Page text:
Conducting and Rehearsing the Instrumental Music Ensemble

Author: John F. Colson

Publisher: Scarecrow Press


Category: Music

Page: 520

View: 295

Conducting and Rehearsing the Instrumental Music Ensemble is the most comprehensive guide on the rehearsal process for conducting instrumental music ensembles. Ideal for the advanced instrumental music conductor seeking to look beyond basic conducting technique, this work breaks the multidimensional activity of working with an ensemble, orchestra, or band into its constituent components. Advanced students of conducting will find within the full range of conducting activities: • Chapters on the infrastructure of the rehearsal, the rehearsal environment, 10 rehearsal essentials, score study, music imagery, inner singing, and rehearsal procedures (with an emphasis on an integrated approach to rehearsing) • The technical priorities of intonation and tuning, rhythm patterns, ensemble sonority (tone, balance, blend, color and texture), and articulation • The musical priorities of tempo and ensemble precision, phrasing and the musical line, style and interpretation, dynamics and musical expression • Emphasizing the expectations of 21st-century conductors, the challenges of conducting and rehearsing contemporary music, preparing conductor profiles and self-evaluations, and moving from the rehearsal process to concert performance Conducting and Rehearsing the Instrumental Music Ensemble is a great resource for teachers and students of conducting, as well as current conductors wishing to further hone their skills.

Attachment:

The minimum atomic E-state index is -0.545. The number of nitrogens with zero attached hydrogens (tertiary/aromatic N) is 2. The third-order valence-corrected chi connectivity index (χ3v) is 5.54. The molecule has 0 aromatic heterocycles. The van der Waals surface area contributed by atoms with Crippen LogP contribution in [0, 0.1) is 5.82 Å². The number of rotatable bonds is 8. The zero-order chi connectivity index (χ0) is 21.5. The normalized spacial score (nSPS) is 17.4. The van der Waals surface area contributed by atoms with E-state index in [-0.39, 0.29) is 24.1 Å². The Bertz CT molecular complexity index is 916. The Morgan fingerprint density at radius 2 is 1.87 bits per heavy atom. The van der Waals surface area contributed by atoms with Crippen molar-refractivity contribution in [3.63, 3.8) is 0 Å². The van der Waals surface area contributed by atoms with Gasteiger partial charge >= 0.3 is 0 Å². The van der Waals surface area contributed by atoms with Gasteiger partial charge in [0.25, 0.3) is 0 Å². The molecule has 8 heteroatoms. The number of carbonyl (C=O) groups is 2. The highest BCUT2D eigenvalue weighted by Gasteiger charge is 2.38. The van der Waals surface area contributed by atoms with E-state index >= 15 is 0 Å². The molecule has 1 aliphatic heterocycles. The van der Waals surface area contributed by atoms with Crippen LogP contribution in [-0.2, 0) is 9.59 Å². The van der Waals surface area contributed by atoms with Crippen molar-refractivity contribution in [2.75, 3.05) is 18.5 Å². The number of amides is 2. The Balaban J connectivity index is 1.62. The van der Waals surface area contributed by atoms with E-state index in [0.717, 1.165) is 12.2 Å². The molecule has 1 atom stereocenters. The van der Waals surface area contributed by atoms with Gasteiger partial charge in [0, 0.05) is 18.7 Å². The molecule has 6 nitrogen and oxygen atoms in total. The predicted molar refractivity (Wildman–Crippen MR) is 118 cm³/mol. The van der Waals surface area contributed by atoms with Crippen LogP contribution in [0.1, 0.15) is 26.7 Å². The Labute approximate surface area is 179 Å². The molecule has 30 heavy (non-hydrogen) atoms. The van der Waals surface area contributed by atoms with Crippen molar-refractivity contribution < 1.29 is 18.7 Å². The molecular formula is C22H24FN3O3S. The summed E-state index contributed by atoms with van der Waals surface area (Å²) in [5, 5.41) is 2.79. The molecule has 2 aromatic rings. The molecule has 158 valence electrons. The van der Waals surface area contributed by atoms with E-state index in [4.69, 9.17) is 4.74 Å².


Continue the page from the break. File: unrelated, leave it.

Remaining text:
Conducting Elgar

Author: Norman Del Mar

Publisher: Oxford University Press


Category: Music

Page: 284

View: 495

This is the final book in the magnificent series of advice on conducting the repertoire that Norman Del Mar had been writing until his death in February 1994. As with the previous books, each chapter is devoted to a specific work, and once again all the major orchestral works of thisimportant composer are covered. The book culminates in an important study of The Dream of Gerontius, and it was in the middle of this chapter that Norman was forced to lay down his pen. His son, Jonathan, himself a conductor, was with him in hospital helping him, and knew what line the chaptershould take. He has now completed this and seen the whole book through the press with authority and devotion.Norman Del Mar renowned in his generation as the principal interpreter of English music and in particular for his understanding of Elgar. His explanations of the subtleties of guiding an orchestra through these magnificanet scores will be a lasting memorial to his lifework and invaluable help toall those who seek to clarify this elusive music. Elgar's own recordings are frequently drawn upon, but by no means always accepted, the changing fashions of interpretation being a constantly changing subject.